Home sweet home! Candy-cane stripes can stay, says High Court

26 April 2017

Ruling gives councils food-for-thought on issuing S215 notices

Zipporah Lisle-Mainwaring hit the headlines a few years ago after painting her townhouse in central London candy-cane stripes. Consequently, her neighbours saw red and relations with RBKC soured, but it seems that this fight is now finally over as Mr Justice Gilbart ruled that the property developer can ignore the planning authority’s order to repaint the property.

In January 2016, RBKC served her with a S215 notice under the Town and Country Planning Act 1990, requiring her to repaint “all external paintwork located on the front elevation white” within 28 days.

After failed appeals to magistrates and Isleworth crown court last year, Lisle-Mainwaring launched judicial review action at the high court in London and the judge has now ruled in her favour, bringing her sweet success after a long and drawn out battle.

One issue was whether a notice served under section 215 of the 1990 act “may be used when the complaint is that the planning authority considers that the choice of painting scheme harms amenity” and the judge ruled that using section 215 notices “to deal with questions of aesthetics, as opposed to disrepair or dilapidation, falls outside the intention and spirit of the planning code”.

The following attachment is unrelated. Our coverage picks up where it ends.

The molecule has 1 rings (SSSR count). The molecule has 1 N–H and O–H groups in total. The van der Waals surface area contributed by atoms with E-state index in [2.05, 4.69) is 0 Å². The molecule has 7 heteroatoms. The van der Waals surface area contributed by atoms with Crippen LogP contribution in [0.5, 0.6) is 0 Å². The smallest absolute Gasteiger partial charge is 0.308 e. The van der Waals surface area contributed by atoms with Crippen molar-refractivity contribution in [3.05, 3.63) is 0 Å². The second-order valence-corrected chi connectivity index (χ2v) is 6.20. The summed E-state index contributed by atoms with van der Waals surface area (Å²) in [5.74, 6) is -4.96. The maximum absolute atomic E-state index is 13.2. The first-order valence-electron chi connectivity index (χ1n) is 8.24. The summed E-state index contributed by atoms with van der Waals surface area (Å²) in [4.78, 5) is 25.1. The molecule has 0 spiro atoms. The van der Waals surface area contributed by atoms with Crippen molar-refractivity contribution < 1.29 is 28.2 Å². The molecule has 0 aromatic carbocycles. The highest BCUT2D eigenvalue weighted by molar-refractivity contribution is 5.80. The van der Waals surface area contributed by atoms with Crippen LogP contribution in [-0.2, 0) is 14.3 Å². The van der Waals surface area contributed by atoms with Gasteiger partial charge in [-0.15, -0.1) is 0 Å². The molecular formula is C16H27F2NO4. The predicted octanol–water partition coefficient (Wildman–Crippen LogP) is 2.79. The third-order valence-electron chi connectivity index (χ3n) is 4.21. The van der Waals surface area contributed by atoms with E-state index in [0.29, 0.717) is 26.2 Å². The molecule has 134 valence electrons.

The judge is of the view that it is an improper use of section 215 to use it to alter a lawful painting scheme, when there is no suggestion that there is any want of maintenance or repair in the land. In paragraph 36 of the judgment he states “it would be absurd to imagine using S215 where the dispute is about the choice of colour scheme or their appearance rather than the condition of the fabric”.

Homeowners do usually have a right to paint their houses any colour they like, under the Town and Country Planning (General Permitted Development) (England) Order 2015, as long as the property is not a listed building and no Article 4s are in place. Section 215 notices provide council's with the power, in certain circumstances, to take steps requiring land to be cleaned up when its condition “adversely affects the amenity of the area”.

Given this decision, it is now very clear that S215 notices should only be used by Council’s where maintenance and repair in the land is required which harms amenity, and aesthetics falls outside of the S215’s remit.